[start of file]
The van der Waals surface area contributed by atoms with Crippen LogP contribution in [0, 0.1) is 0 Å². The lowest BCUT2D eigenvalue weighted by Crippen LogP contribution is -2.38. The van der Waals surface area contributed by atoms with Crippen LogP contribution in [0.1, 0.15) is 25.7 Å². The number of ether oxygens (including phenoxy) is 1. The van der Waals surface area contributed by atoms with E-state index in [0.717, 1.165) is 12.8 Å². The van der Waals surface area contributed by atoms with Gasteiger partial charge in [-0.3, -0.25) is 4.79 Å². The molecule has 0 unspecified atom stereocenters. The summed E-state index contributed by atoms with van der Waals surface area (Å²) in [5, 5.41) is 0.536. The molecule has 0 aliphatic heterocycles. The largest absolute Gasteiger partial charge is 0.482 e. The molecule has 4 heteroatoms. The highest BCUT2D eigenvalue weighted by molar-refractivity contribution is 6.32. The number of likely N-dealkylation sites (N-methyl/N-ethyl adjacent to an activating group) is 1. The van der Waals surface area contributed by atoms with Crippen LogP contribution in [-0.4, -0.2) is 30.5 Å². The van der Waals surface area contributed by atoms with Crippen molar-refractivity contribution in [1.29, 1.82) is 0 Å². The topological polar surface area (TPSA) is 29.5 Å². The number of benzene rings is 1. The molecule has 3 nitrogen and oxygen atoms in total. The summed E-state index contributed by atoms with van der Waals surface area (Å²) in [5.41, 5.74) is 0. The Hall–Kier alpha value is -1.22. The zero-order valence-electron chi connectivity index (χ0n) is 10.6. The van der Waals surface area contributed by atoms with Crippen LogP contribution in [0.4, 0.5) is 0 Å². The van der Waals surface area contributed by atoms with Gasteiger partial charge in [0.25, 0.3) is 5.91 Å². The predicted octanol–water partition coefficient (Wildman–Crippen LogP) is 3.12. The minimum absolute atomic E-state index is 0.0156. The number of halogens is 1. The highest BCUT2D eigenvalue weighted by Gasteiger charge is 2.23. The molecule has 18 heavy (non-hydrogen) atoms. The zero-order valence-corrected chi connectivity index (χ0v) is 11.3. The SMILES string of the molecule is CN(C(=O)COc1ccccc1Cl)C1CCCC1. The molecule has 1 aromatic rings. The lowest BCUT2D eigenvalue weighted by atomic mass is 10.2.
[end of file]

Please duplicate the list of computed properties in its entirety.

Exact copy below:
The van der Waals surface area contributed by atoms with Crippen LogP contribution in [0, 0.1) is 0 Å². The lowest BCUT2D eigenvalue weighted by Crippen LogP contribution is -2.38. The van der Waals surface area contributed by atoms with Crippen LogP contribution in [0.1, 0.15) is 25.7 Å². The number of ether oxygens (including phenoxy) is 1. The van der Waals surface area contributed by atoms with E-state index in [0.717, 1.165) is 12.8 Å². The van der Waals surface area contributed by atoms with Gasteiger partial charge in [-0.3, -0.25) is 4.79 Å². The molecule has 0 unspecified atom stereocenters. The summed E-state index contributed by atoms with van der Waals surface area (Å²) in [5, 5.41) is 0.536. The molecule has 0 aliphatic heterocycles. The largest absolute Gasteiger partial charge is 0.482 e. The molecule has 4 heteroatoms. The highest BCUT2D eigenvalue weighted by molar-refractivity contribution is 6.32. The number of likely N-dealkylation sites (N-methyl/N-ethyl adjacent to an activating group) is 1. The van der Waals surface area contributed by atoms with Crippen LogP contribution in [-0.4, -0.2) is 30.5 Å². The van der Waals surface area contributed by atoms with Crippen molar-refractivity contribution in [1.29, 1.82) is 0 Å². The topological polar surface area (TPSA) is 29.5 Å². The number of benzene rings is 1. The molecule has 3 nitrogen and oxygen atoms in total. The summed E-state index contributed by atoms with van der Waals surface area (Å²) in [5.41, 5.74) is 0. The Hall–Kier alpha value is -1.22. The zero-order valence-electron chi connectivity index (χ0n) is 10.6. The van der Waals surface area contributed by atoms with Crippen LogP contribution in [0.4, 0.5) is 0 Å². The van der Waals surface area contributed by atoms with Gasteiger partial charge in [0.25, 0.3) is 5.91 Å². The predicted octanol–water partition coefficient (Wildman–Crippen LogP) is 3.12. The minimum absolute atomic E-state index is 0.0156. The number of halogens is 1. The highest BCUT2D eigenvalue weighted by Gasteiger charge is 2.23. The molecule has 18 heavy (non-hydrogen) atoms. The zero-order valence-corrected chi connectivity index (χ0v) is 11.3. The SMILES string of the molecule is CN(C(=O)COc1ccccc1Cl)C1CCCC1. The molecule has 1 aromatic rings. The lowest BCUT2D eigenvalue weighted by atomic mass is 10.2.